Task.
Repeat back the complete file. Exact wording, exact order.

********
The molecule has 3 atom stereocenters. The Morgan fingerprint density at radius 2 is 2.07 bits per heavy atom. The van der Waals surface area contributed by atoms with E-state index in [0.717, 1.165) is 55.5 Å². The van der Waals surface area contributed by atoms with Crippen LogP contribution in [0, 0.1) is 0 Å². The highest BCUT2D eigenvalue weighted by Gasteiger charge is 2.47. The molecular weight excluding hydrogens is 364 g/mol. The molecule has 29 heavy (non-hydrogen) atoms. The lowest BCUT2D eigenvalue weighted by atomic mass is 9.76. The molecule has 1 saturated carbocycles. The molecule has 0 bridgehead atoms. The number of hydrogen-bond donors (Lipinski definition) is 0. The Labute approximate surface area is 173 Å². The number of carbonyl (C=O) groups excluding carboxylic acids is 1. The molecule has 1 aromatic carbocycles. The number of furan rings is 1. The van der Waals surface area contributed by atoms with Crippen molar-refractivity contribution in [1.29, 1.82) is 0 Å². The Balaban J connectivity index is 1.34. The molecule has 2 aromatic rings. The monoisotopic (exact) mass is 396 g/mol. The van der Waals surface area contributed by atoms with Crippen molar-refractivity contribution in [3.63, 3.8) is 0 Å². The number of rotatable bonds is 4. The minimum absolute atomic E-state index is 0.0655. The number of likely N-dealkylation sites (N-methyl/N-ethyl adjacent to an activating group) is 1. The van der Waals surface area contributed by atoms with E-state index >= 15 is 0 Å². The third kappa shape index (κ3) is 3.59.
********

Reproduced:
The molecule has 3 atom stereocenters. The Morgan fingerprint density at radius 2 is 2.07 bits per heavy atom. The van der Waals surface area contributed by atoms with E-state index in [0.717, 1.165) is 55.5 Å². The van der Waals surface area contributed by atoms with Crippen LogP contribution in [0, 0.1) is 0 Å². The highest BCUT2D eigenvalue weighted by Gasteiger charge is 2.47. The molecular weight excluding hydrogens is 364 g/mol. The molecule has 29 heavy (non-hydrogen) atoms. The lowest BCUT2D eigenvalue weighted by atomic mass is 9.76. The molecule has 1 saturated carbocycles. The molecule has 0 bridgehead atoms. The number of hydrogen-bond donors (Lipinski definition) is 0. The Labute approximate surface area is 173 Å². The number of carbonyl (C=O) groups excluding carboxylic acids is 1. The molecule has 1 aromatic carbocycles. The number of furan rings is 1. The van der Waals surface area contributed by atoms with Crippen molar-refractivity contribution in [1.29, 1.82) is 0 Å². The Balaban J connectivity index is 1.34. The molecule has 2 aromatic rings. The monoisotopic (exact) mass is 396 g/mol. The van der Waals surface area contributed by atoms with Crippen molar-refractivity contribution in [3.63, 3.8) is 0 Å². The number of rotatable bonds is 4. The minimum absolute atomic E-state index is 0.0655. The number of likely N-dealkylation sites (N-methyl/N-ethyl adjacent to an activating group) is 1. The van der Waals surface area contributed by atoms with E-state index >= 15 is 0 Å². The third kappa shape index (κ3) is 3.59.